CARES Act requires pension plan sponsors to make decisions immediately
A third round of relief from the Coronavirus pandemic made its way through the Senate and the House of Representatives and was signed off by President Trump.
The law on aid, relief and economic security against the coronavirus (CARES Law) provides more than $ 2 trillion in assistance to businesses and individuals. It also provides new opportunities for participants in defined contribution pension plans to withdraw funds from their accounts in order to pay for expenses related to COVID-19, if their employer chooses to open up those possibilities.
Some of the largest archivists of the 401 (k) and 403 (b) regimes require employers to make this choice with only a few days’ notice.
New broadcast option
The CARES Act creates a new form of continuous distribution for participants who are affected by COVID-19. Such a “coronavirus-related distribution” – or CRD – is not subject to the 10% early distribution penalty under Article 72
Significantly, this is an optional benefit that may be – but is not mandatory – made available by plan sponsors.
If a plan sponsor chooses to make this new form of distribution available, CRDs can be paid to eligible individuals only for the period January 1, 2020 to December 31, 2020. An eligible individual includes a participant:
- Who is diagnosed with COVID-19;
- whose spouse or dependent is diagnosed with COVID-19; or
- Who suffers negative financial consequences
- following a quarantine, layoff or discharge;
- or having reduced working hours due to COVID-19,
- being unable to work due to an absence of childcare caused by COVID-19,
- closing a business due to COVID-19,
- or other factors identified by the Secretary of the Treasury.
The plan administrator can rely on a member’s certificate attesting that he meets one of these criteria.
Immediate decisions required by archivists
Some of the country’s leading archivists are forcing employers to decide within days of whether or not to offer this new form of distribution. Even before the CARES Act came out of the House, Fidelity Investments informed some of its plan sponsor clients via email that they must opt out of the new form of distribution by March 31, 2020, if they do not. do not wish to make it available. . Some plan sponsors first received this notice from Fidelity on March 26, effectively giving them two business days to make a decision.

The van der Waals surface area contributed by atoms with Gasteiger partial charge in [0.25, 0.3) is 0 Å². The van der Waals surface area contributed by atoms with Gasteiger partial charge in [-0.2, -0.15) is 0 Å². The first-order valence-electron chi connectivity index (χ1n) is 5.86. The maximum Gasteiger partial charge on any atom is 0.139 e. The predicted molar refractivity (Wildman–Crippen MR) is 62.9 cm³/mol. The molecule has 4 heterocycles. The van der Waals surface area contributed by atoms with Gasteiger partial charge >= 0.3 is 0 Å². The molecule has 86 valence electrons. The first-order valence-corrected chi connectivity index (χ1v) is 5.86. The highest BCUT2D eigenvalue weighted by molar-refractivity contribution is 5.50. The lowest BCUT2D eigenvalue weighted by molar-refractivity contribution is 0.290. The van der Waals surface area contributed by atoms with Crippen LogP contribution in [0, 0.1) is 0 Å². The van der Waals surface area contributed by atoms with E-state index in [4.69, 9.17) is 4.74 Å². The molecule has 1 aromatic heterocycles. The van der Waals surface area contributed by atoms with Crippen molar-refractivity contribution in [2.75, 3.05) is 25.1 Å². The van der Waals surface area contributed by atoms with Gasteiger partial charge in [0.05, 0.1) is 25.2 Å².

As the ink on this new legislation is not yet dry, there are a number of unanswered questions about coronavirus-related distributions.
For example, it is not clear whether a standard-service distribution that was taken earlier in 2020, and that was subject to the 10% advance distribution tax, can now be ‘requalified’ as a coronavirus-related distribution. . The process by which CRDs can be repaid to the distribution plan (or another plan or IRA) is also unclear. And while immediate access to cash may ease the financial burden many participants currently face, it is also worth considering how these distributions might affect retirement readiness in the years to come, especially given the extremely volatile markets.
Spencer Fane recommends that plan sponsors who are forced to decide whether or not to offer CRDs in the coming days first consult their investment advisers and / or legal counsel.
Other pension reforms
The CARES Act also provides for plan loan relief for people affected by the pandemic.
Eligible individuals (as described above) are entitled to a temporary increase in the amount available in the form of a loan (up to $ 100,000) for loans taken out within 180 days of the coming into force of the Act. Any plan loan payment owed by an eligible person during the period beginning with the passage of the CARES Act and continuing until December 31, 2020, will be delayed for an additional year.
Subsequent loan payments should be adjusted to reflect the delay and any interest that accumulates during the delay.
In addition, the CARES Act provides an exemption from any required minimum distribution that would otherwise have been due in 2020. This relief applies to qualified defined contribution pension plans (such as 401 (k) plans), sections 403 ( a) and 403 of the Code. (b) government plans and plans under section 457 (b) of the Code.
Plan changes will be required to reflect this relief, as will the member notices. Plans will generally have until the end of the plan year beginning on or after January 1, 2022 to adopt such changes, although notices to members should be circulated earlier. Government plans will have two more years to pass amendments.
The CARES Act also provides relief to defined benefit plan sponsors and extends relief to health plan sponsors. This is just one of many legislative and regulatory initiatives heralded in a dizzying burst over the past few weeks, and the landscape is likely to continue to change.
Greg Ash is partner of Spencer Fane LLP at the company’s offices in Overland Park, Kansas. He is chair of the firm’s benefits practice group and helps clients maximize the value and minimize the risks inherent in their benefit plans.